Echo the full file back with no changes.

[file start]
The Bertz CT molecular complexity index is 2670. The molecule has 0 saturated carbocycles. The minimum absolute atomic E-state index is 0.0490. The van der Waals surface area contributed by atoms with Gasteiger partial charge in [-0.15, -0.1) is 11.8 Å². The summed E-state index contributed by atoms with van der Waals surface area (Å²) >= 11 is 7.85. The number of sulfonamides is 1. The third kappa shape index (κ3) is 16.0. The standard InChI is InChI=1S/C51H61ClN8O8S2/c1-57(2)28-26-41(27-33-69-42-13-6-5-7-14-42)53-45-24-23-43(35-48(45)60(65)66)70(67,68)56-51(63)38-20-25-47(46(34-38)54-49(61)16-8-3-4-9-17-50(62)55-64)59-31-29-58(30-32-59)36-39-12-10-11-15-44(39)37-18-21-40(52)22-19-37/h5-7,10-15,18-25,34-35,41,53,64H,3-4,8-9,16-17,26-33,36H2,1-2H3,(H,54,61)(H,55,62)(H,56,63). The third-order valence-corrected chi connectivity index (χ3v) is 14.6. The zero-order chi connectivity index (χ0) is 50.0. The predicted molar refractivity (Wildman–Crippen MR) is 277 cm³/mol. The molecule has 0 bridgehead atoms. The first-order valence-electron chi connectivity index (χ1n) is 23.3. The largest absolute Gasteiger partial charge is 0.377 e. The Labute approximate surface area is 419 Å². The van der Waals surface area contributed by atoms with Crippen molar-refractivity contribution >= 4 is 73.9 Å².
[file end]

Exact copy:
The Bertz CT molecular complexity index is 2670. The molecule has 0 saturated carbocycles. The minimum absolute atomic E-state index is 0.0490. The van der Waals surface area contributed by atoms with Gasteiger partial charge in [-0.15, -0.1) is 11.8 Å². The summed E-state index contributed by atoms with van der Waals surface area (Å²) >= 11 is 7.85. The number of sulfonamides is 1. The third kappa shape index (κ3) is 16.0. The standard InChI is InChI=1S/C51H61ClN8O8S2/c1-57(2)28-26-41(27-33-69-42-13-6-5-7-14-42)53-45-24-23-43(35-48(45)60(65)66)70(67,68)56-51(63)38-20-25-47(46(34-38)54-49(61)16-8-3-4-9-17-50(62)55-64)59-31-29-58(30-32-59)36-39-12-10-11-15-44(39)37-18-21-40(52)22-19-37/h5-7,10-15,18-25,34-35,41,53,64H,3-4,8-9,16-17,26-33,36H2,1-2H3,(H,54,61)(H,55,62)(H,56,63). The third-order valence-corrected chi connectivity index (χ3v) is 14.6. The zero-order chi connectivity index (χ0) is 50.0. The predicted molar refractivity (Wildman–Crippen MR) is 277 cm³/mol. The molecule has 0 bridgehead atoms. The first-order valence-electron chi connectivity index (χ1n) is 23.3. The largest absolute Gasteiger partial charge is 0.377 e. The Labute approximate surface area is 419 Å². The van der Waals surface area contributed by atoms with Crippen molar-refractivity contribution >= 4 is 73.9 Å².